Selenium 2 is a powerful browser emulator which enables you to automate frontend testing (especially JavaScript heavy pages). It can be used with Behat as well for BDD testing.

I prefer using Goutte headless driver to test basic functionality and flow of the application but sometimes there are critical parts of the app that rely heavily on client side technologies like JavaScript. Only way to test to those is to use a browser emulator (Selenium 2, Sahi etc). Enough talking, here is how I installed Selenium 2 server on Mac OS as a service:

wget https://selenium.googlecode.com/files/selenium-server-standalone-2.33.0.jar

sudo mkdir /usr/lib/selenium

sudo mv selenium-server-standalone-2.33.0.jar /usr/lib/selenium

sudo mkdir /var/log/selenium

sudo chmod -R a+w /var/log/selenium

Then you need to create a new file:

sudo nano ~/Library/LaunchAgents/org.nhabit.Selenium.plist

With contents:

<?xml version="1.0" encoding="UTF-8"?>
<!DOCTYPE plist PUBLIC "-//Apple//DTD PLIST 1.0//EN" "http://www.apple.com/DTDs/PropertyList-1.0.dtd">
<plist version="1.0">
<dict>
        <key>Label</key>
        <string>org.nhabit.Selenium</string>
        <key>OnDemand</key>
        <true/>
        <key>ProgramArguments</key>
        <array>
                <string>/usr/bin/java</string>
                <string>-jar</string>
                <string>/usr/lib/selenium/selenium-server-standalone-2.33.0.jar</string>
                <string>-port</string>
                <string>4443</string>
        </array>
        <key>ServiceDescription</key>
        <string>Selenium Server</string>
        <key>StandardErrorPath</key>
        <string>/var/log/selenium/selenium-error.log</string>
        <key>StandardOutPath</key>
        <string>/var/log/selenium/selenium-output.log</string>
</dict>
</plist>

Load the service:

launchctl load ~/Library/LaunchAgents/org.nhabit.Selenium.plist
launchctl start org.nhabit.Selenium

You can also check it’s running:

ps aux | grep selenium

richardknop    19880   0.0  0.5  2859020  76648   ??  S     2:09pm   0:07.05 /usr/bin/java -jar /usr/lib/selenium/selenium-server-standalone-2.33.0.jar -port 4443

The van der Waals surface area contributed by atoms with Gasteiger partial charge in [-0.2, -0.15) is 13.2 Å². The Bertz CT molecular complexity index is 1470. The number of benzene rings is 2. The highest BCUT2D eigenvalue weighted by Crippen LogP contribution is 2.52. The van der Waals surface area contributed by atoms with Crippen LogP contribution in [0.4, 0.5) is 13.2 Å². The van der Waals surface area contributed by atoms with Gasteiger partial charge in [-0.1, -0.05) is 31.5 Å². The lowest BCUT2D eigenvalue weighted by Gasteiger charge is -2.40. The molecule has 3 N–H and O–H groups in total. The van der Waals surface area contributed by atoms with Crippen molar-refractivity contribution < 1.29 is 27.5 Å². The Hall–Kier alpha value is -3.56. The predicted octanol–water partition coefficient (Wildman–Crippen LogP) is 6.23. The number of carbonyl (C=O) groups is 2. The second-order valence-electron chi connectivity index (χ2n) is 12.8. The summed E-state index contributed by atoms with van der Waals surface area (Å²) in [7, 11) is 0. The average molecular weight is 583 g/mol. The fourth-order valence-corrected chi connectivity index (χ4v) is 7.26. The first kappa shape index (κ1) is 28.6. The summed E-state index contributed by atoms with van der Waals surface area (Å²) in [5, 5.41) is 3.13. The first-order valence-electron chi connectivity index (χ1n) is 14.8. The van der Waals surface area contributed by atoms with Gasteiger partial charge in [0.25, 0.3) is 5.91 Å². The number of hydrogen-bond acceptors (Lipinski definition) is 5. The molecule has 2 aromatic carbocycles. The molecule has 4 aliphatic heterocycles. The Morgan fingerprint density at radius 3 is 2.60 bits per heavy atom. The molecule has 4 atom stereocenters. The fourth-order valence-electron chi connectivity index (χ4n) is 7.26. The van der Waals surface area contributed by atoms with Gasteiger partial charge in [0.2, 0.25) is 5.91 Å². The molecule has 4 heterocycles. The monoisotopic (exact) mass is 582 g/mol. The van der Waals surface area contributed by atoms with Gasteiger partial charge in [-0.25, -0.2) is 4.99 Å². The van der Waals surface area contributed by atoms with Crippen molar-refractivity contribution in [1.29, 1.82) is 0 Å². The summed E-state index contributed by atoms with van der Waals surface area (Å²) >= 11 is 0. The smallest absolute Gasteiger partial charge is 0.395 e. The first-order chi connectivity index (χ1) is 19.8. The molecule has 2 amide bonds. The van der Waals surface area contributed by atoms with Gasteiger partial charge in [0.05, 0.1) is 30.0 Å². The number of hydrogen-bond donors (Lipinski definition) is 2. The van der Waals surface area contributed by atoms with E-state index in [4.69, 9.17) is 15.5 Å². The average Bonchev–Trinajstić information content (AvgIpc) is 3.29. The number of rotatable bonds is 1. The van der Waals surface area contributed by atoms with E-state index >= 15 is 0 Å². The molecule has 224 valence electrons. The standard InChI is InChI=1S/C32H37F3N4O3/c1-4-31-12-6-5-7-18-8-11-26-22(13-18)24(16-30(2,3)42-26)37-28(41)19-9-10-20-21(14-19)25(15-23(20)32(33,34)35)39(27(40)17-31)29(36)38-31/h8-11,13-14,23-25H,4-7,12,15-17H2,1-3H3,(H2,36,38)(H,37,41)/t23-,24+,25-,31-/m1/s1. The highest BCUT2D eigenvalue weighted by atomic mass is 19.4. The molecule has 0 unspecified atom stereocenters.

richardknop    20852   0.0  0.0  2432768    596 s001  R+    3:17pm   0:00.00 grep selenium

And error logs, just in case you need them:

tail -f /var/log/selenium/selenium-error.log

Are Backbone Models Singletons?

2013 June 20
by Richard Knop

I have been using Backbone (plus couple of other JavaScript libraries) for my last project. One of the first problems I encountered was this simple code:

var Foo = Backbone.Model.extend({
    defaults: {
        bars: []
    }
});

var foo = new Foo();
foo.get("bars").push("a");
foo.get("bars").push("b");
console.log(foo.get("bars"));

var foo = new Foo();
foo.get("bars").push("c");
foo.get("bars").push("d");
console.log(foo.get("bars"));

A simple model with array as a property, seems pretty straightforward. But when I created two instances of the model, this was logged in the console:

["a", "b", "c", "d"]
["a", "b", "c", "d"]

JSFiddle

Well, the problem was that the property declared in defaults is a global one. In order to avoid this rookie mistake, init all arrays or dictionaries in initialize method:

var Foo = Backbone.Model.extend({
    initialize: function() {
        this.set("bars", []);
    }
});

Here is my related StackOverflow question: Are Backbone Models Singletons?

Faster Autoloading With Zend Framework 2

2013 May 2
by Richard Knop

Standard autoloader that comes with Zend Framework 2 is not and ideal one to use in production environment. I would suggest using a classmap autoloader which is faster. Here is how it works. When installing dependencies specified in composer.json, use -o option in order to generate classmap file:

php composer.phar install -o

It will create a PHP file at vendor/composer/autoload_classmap.php path which contains a static array of all knows classes from dependencies (Zend Framework 2, Doctrine 2 etc) with namespaces and paths to files.

You should also autoload all your modules in the same way. Either do it manually – cd into module folder and generate the classmap file:

cd module/Foo
../../vendor/bin/classmap_generator.php -w

Or use ANT:

<target name="classmapgenerator" description="">
		<exec executable="php">
			<arg value="${basedir}/vendor/zendframework/zendframework/bin/classmap_generator.php" />
			<arg value="-w" />
			<arg value="-l" />
			<arg value="module/Foo" />
		</exec>
		<exec executable="php">
			<arg value="${basedir}/vendor/zendframework/zendframework/bin/classmap_generator.php" />
			<arg value="-w" />
			<arg value="-l" />
			<arg value="module/Bar" />
		</exec>
	</target>

Inside your Module.php, change getAutoloaderConfig() method to look like this:

public function getAutoloaderConfig()
    {
        return array(
            'Zend\Loader\ClassMapAutoloader' => array(
                __DIR__ . '/autoload_classmap.php',
            ),
        );
    }

Finally, change your init_autoloader.php file:

require_once __DIR__ . '/vendor/zendframework/zendframework/library/Zend/Loader/AutoloaderFactory.php';
require_once __DIR__ . '/vendor/zendframework/zendframework/library/Zend/Loader/ClassMapAutoloader.php';
Zend\Loader\AutoloaderFactory::factory(array(
    'Zend\Loader\ClassMapAutoloader' => array(
        'Composer' => __DIR__ . '/vendor/composer/autoload_classmap.php',
    )
));

Done! I don’t have any benchmarks at the moment. If I will have more free time, I will run some benchmarks to see how much faster it is actually.